It is becoming increasingly obvious that Campbelltown’s new mayor George Greiss is not someone who would throw the baby out with the bathwater.
He has used his mayoral minute every month to discuss the major challenges he has inherited from his predecessor.
In those he has gently intimated that while he doesn’t agree with some of the original decisions taken on such big ticket items as the Billabong, the sports centre of excellence and others, he has no intention of turning back the clock.
“I am not one for ripping things up and starting again,’’ he has told the South West Voice.
Now he has turned his attention to another challenging conundrum, Reimagining Campbelltown City Centre Master Plan.
Reimagine had a horrible start when the consultants hired to produce the visionary document got it badly wrong, releasing computer generated images that wiped out historic buildings in the heart of the town, as pictured above.
In his latest mayoral minute, Cr Greiss has reminded us that “in April 2020, Campbelltown Council adopted the Reimagining Campbelltown City Centre Master Plan, following the vision being launched at a special stakeholder event at NSW Parliament House and unanimously adopted by council in July 2018’’.
“It introduced an ambitious vision for a more liveable future that will leverage our city’s growth to build resilience and reduce the impacts of climate change,’’ he writes.
“The strategic plan introduced a framework developed from comprehensive research and public consultation with our community.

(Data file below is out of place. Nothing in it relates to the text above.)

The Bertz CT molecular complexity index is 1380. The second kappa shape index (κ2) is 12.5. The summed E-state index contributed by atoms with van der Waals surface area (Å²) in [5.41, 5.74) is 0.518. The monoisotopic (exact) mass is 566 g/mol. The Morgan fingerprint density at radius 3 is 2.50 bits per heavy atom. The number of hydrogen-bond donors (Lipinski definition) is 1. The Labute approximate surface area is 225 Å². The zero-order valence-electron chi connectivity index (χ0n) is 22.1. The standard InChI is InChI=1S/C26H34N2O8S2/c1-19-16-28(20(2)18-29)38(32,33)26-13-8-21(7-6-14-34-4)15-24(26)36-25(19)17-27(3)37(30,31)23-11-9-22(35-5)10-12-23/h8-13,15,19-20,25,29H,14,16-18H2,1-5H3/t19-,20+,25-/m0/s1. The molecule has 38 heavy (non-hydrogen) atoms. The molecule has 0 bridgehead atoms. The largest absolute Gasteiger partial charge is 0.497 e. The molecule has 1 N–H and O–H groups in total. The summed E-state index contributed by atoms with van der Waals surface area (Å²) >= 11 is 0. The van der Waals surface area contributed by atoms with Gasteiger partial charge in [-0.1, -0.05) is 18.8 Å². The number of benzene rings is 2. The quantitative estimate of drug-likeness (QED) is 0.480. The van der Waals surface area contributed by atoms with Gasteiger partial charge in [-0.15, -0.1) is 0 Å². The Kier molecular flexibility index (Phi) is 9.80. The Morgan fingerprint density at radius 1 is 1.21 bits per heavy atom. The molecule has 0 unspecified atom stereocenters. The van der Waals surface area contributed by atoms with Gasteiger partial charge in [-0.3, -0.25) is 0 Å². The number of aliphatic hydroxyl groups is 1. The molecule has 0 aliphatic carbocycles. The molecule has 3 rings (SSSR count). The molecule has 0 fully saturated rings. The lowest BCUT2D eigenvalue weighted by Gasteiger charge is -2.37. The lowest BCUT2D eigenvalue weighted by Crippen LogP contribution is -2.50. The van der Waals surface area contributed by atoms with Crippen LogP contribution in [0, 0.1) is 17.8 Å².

“The plan included a unified vision for our city and set forward 6 growth pillars, 25 commitments, 10 city-making moves and 35 actions.
“Through these focus areas, commitments and actions, the plan provides a framework to inform decision-making into the future that is ambitious and measurable.
“I encourage everyone to reread the document,’’ writes Cr Greiss.
He makes it obvious that “Reimagining is a guidance document for the future development of our city-centre but is not a regulatory document that did not change or enforce zoning or development control.
“I believe the time has come to shift into the next phase. It’s time to move from (Re)imagining to implementing,’’ he writes.
There will be quite a few former and current councillors who will be quietly saying: about time.
But Cr Greiss, unlike other mayors before him, doesn’t just talk the talk.
He reveals in the mayoral minute that he has already instructed general manager Lindy Deitz to prepare the groundwork for implementation stage of Reimagine.
“I have asked the General Manager to accelerate development of the necessary policies to shift Campbelltown into the implementation phase and bring these to the Council Chamber as soon as possible,’’ he writes.
“I look forward to working with my fellow Councillors and the community to achieve the vision and objectives we established in the Reimagining Campbelltown City Centre Master Plan.
“This is not an easy task. Council has to update its planning controls and internal and external policies to enable the growth of our city.
“The Council must be pragmatic and flexible in its implementation phase; regardless of how good a plan is, changes must be made as it shifts into implementation.’’